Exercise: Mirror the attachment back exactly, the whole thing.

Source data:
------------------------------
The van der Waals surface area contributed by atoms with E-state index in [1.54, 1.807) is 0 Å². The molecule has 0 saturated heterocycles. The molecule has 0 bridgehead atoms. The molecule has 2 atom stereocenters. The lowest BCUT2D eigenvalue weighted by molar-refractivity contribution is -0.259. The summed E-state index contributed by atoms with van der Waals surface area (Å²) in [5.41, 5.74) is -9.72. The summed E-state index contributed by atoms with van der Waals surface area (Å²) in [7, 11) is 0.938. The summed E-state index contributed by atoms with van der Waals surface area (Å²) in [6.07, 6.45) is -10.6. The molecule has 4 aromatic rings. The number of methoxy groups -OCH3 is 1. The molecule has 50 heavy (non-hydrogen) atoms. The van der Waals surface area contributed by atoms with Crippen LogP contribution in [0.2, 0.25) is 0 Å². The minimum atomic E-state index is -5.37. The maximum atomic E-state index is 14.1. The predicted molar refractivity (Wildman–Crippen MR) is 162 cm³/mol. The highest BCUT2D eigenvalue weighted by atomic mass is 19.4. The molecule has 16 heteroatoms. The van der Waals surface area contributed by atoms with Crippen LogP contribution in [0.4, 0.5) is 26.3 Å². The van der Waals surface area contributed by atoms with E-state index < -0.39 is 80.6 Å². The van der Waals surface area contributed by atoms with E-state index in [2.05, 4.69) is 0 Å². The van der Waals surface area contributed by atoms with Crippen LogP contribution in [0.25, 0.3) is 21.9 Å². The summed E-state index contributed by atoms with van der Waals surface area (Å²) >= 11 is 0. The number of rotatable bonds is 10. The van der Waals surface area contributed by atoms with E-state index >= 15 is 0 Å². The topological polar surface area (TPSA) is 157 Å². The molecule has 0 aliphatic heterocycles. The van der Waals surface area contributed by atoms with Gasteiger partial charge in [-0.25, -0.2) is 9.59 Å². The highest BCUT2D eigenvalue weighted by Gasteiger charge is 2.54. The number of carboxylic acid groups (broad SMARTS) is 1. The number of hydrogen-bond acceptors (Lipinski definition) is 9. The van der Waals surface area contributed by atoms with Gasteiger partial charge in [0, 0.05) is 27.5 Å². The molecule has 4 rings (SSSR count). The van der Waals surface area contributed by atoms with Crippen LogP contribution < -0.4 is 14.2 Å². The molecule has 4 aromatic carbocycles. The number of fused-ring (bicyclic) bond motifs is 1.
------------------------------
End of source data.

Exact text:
The van der Waals surface area contributed by atoms with E-state index in [1.54, 1.807) is 0 Å². The molecule has 0 saturated heterocycles. The molecule has 0 bridgehead atoms. The molecule has 2 atom stereocenters. The lowest BCUT2D eigenvalue weighted by molar-refractivity contribution is -0.259. The summed E-state index contributed by atoms with van der Waals surface area (Å²) in [5.41, 5.74) is -9.72. The summed E-state index contributed by atoms with van der Waals surface area (Å²) in [7, 11) is 0.938. The summed E-state index contributed by atoms with van der Waals surface area (Å²) in [6.07, 6.45) is -10.6. The molecule has 4 aromatic rings. The number of methoxy groups -OCH3 is 1. The molecule has 50 heavy (non-hydrogen) atoms. The van der Waals surface area contributed by atoms with Crippen LogP contribution in [0.2, 0.25) is 0 Å². The minimum atomic E-state index is -5.37. The maximum atomic E-state index is 14.1. The predicted molar refractivity (Wildman–Crippen MR) is 162 cm³/mol. The highest BCUT2D eigenvalue weighted by atomic mass is 19.4. The molecule has 16 heteroatoms. The van der Waals surface area contributed by atoms with Crippen LogP contribution in [0.4, 0.5) is 26.3 Å². The van der Waals surface area contributed by atoms with E-state index < -0.39 is 80.6 Å². The van der Waals surface area contributed by atoms with E-state index in [2.05, 4.69) is 0 Å². The van der Waals surface area contributed by atoms with Crippen LogP contribution in [0.25, 0.3) is 21.9 Å². The summed E-state index contributed by atoms with van der Waals surface area (Å²) >= 11 is 0. The number of rotatable bonds is 10. The van der Waals surface area contributed by atoms with E-state index >= 15 is 0 Å². The topological polar surface area (TPSA) is 157 Å². The molecule has 0 aliphatic heterocycles. The van der Waals surface area contributed by atoms with Gasteiger partial charge in [-0.25, -0.2) is 9.59 Å². The highest BCUT2D eigenvalue weighted by Gasteiger charge is 2.54. The number of carboxylic acid groups (broad SMARTS) is 1. The number of hydrogen-bond acceptors (Lipinski definition) is 9. The van der Waals surface area contributed by atoms with Gasteiger partial charge in [0, 0.05) is 27.5 Å². The molecule has 4 rings (SSSR count). The van der Waals surface area contributed by atoms with Crippen LogP contribution < -0.4 is 14.2 Å². The molecule has 4 aromatic carbocycles. The number of fused-ring (bicyclic) bond motifs is 1.